Nanoblur has just been launched in the UK with intensive PR activity. It is being promoted on the new finds stand in Boots, who seem to have an exclusive on it at least on the High Street and at least for now. It has been getting some mixed reviews on the blogs.
The concept is that it contains particles that diffuse the light falling on the skin thus reducing the appearance of wrinkles – a bit like snow falling on the pavement obscuring the cracks. It all sounded interesting, so I have had a look and this is my Nanoblur review.
This is hardly a new idea – the Ancient Egyptians had probably worked that one out and it is one of the functions of foundation. The difference with this particular product is that these are nanoparticles and so are incredibly small and therefore incredibly efficient. Thanks to this they can offer unbelievable results.
They aren’t modest in their claims either. In 40 seconds, your skin can look up to 10 years younger. Okay. Well I suppose it could. And in strict mathematical terms, the phrase up to 10 years younger allows for the actual effect to be not looking any younger at all. I also had a bit of a problem with the physics. Making particles smaller usually means they obscure less rather than more. In fact nano particles can be completely invisible. If they are smaller than the wavelength of light, the light waves won’t even touch them.
So plenty of room for skepticism, but science is about experiments and having a tube on my desk I decided to give it a go.
Nanoblur -Before and After
As you can see, there WAS an effect. The Nanoblur did dull down the appearance of the wrinkles. I have seen quite a few products that are supposed to work this way over the years, and this was the strongest effect I have seen. 10 years younger? I don’t think so, but there definitely was a blurring of the wrinkles under my eyes. But there was another effect as well, one I have never seen before. Unfortunately the photos don’t really capture it. But the vein just under my eye became a lot more prominent. This had the effect of making me actually look older rather than younger.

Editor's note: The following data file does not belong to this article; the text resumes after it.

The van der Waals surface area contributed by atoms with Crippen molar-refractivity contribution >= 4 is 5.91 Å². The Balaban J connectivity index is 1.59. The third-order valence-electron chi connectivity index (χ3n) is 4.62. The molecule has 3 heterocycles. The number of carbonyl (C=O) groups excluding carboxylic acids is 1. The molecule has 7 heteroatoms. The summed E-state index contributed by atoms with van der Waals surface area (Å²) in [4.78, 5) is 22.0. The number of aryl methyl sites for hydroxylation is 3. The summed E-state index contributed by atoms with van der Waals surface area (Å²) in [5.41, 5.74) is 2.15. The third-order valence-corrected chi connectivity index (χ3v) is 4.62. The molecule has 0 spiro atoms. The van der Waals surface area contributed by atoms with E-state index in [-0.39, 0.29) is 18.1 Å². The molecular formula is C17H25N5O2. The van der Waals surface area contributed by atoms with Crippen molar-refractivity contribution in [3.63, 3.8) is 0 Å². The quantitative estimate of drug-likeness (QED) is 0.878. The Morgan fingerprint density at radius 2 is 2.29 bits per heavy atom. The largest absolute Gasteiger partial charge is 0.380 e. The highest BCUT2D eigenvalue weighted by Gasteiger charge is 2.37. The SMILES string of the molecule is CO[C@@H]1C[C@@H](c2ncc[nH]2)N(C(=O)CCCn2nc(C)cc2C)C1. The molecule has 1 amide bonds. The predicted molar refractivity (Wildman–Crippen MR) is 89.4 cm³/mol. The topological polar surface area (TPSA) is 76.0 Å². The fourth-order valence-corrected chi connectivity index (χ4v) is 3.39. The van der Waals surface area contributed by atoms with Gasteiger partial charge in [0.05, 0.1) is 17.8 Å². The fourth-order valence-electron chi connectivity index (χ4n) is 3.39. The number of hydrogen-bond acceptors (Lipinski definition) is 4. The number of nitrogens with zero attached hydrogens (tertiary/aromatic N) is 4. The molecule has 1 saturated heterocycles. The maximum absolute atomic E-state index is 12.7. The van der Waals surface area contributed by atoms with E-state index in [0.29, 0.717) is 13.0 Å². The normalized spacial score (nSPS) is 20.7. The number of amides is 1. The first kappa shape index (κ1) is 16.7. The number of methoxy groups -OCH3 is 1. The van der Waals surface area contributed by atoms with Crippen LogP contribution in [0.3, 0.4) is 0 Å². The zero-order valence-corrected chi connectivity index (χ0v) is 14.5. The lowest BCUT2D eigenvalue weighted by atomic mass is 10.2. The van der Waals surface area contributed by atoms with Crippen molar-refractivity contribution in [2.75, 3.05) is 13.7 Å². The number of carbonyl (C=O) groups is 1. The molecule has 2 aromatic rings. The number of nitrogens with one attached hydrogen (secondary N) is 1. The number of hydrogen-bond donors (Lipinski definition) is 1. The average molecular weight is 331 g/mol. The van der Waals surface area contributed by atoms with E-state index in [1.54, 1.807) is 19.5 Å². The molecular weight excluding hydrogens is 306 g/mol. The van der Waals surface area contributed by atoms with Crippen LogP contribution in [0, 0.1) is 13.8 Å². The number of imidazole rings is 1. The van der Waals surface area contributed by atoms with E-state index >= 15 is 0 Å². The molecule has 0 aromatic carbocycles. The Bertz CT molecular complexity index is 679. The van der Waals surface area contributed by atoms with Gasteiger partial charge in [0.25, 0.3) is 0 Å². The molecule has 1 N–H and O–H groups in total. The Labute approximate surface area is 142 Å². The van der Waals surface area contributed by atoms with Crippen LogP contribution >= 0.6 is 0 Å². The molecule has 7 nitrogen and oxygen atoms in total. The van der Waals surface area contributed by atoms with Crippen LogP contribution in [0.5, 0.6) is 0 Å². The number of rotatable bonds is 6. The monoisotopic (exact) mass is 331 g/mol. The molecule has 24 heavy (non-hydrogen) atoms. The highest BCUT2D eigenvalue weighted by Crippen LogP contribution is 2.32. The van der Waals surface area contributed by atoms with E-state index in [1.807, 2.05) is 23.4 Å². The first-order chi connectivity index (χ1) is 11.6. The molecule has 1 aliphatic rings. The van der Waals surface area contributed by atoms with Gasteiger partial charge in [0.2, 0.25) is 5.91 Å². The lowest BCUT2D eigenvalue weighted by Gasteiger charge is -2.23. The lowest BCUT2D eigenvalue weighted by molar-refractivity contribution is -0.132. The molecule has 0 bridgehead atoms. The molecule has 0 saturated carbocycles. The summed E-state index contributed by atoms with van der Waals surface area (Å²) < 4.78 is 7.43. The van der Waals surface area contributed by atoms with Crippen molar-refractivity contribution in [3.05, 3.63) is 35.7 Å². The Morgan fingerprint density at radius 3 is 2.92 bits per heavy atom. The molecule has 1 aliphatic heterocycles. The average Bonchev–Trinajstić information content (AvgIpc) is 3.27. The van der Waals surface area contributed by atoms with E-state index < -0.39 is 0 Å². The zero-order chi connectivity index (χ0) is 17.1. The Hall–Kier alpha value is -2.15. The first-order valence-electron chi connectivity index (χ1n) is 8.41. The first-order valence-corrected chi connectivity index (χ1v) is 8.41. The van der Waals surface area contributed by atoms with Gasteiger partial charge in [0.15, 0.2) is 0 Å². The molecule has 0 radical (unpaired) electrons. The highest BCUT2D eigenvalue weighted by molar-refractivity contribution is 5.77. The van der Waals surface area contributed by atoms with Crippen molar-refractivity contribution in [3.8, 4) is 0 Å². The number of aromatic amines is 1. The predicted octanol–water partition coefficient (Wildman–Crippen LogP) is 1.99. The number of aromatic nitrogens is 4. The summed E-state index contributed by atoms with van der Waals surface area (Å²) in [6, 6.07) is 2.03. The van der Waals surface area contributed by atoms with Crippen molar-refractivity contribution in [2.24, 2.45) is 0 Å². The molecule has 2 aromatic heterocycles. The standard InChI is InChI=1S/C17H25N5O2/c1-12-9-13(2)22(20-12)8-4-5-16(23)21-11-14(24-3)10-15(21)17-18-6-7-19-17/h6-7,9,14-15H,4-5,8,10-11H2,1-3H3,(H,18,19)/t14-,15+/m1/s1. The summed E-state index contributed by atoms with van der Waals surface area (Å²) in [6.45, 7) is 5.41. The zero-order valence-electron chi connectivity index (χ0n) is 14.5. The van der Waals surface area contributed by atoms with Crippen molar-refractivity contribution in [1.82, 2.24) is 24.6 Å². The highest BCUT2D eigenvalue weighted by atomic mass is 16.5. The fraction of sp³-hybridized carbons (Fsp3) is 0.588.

Nanoblur – How it works
It also gave me an idea about how this product is actually working. Have you ever seen that trick where you can use treacle to see through frosted glass windows? It works by matching the refractive index of the glass so that light can penetrate the frosted part without getting disturbed. Its also the explanation for the very annoying way grease from your fingers spoils frosted perfume bottles. I think what the people behind Nanoblur – Indeed Labs – have done is work out a formulation that matches the refractive index of the top layer of the skin. This is quite neat and does have a blurring effect. Frosted glass does look smoother when you smear treacle on it. This might be very handy. But it also seems to make the skin more transparent. This is not so desirable, though it depends a bit on where and why you are using it.
Why Nanoblur Reviews are so mixed
I think this explains the mixed reviews. I have a feeling it is going to be a very individual thing. I can quite imagine it being very beneficial on some people, and positively off putting on others. It is certainly different, which isn’t something you get to say very often in the beauty world. I think it is worth giving it a try, you might find it very good. But be prepared to be disappointed. It may not work that well for you. But if it doesn’t, you can always give it to a friend.
I think Nanoblur could well establish a niche for itself, but the overblown claims are probably not going to help in the long run. I have a feeling that a lot of tubes will end up in the bin when it doesn’t fulfil the excessive promise. They might have done better to go for a soft launch and let people discover its benefits for themselves.